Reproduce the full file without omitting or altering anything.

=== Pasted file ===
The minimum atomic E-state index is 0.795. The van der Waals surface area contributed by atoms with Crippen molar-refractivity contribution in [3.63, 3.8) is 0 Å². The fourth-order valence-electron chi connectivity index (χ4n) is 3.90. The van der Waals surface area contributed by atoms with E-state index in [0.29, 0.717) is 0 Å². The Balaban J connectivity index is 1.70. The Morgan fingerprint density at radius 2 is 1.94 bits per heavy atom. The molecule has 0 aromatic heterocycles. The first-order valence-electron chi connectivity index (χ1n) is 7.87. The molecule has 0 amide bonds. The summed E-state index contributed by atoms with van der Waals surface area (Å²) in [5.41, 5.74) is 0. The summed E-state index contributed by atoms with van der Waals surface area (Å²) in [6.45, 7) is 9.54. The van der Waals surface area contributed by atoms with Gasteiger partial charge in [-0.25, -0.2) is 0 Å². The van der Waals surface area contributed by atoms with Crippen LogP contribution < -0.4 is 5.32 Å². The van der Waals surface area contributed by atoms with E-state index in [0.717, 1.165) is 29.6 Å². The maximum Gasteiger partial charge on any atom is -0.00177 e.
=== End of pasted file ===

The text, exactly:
The minimum atomic E-state index is 0.795. The van der Waals surface area contributed by atoms with Crippen molar-refractivity contribution in [3.63, 3.8) is 0 Å². The fourth-order valence-electron chi connectivity index (χ4n) is 3.90. The van der Waals surface area contributed by atoms with E-state index in [0.29, 0.717) is 0 Å². The Balaban J connectivity index is 1.70. The Morgan fingerprint density at radius 2 is 1.94 bits per heavy atom. The molecule has 0 aromatic heterocycles. The first-order valence-electron chi connectivity index (χ1n) is 7.87. The molecule has 0 amide bonds. The summed E-state index contributed by atoms with van der Waals surface area (Å²) in [5.41, 5.74) is 0. The summed E-state index contributed by atoms with van der Waals surface area (Å²) in [6.45, 7) is 9.54. The van der Waals surface area contributed by atoms with Gasteiger partial charge in [-0.25, -0.2) is 0 Å². The van der Waals surface area contributed by atoms with Crippen LogP contribution < -0.4 is 5.32 Å². The van der Waals surface area contributed by atoms with E-state index in [0.717, 1.165) is 29.6 Å². The maximum Gasteiger partial charge on any atom is -0.00177 e.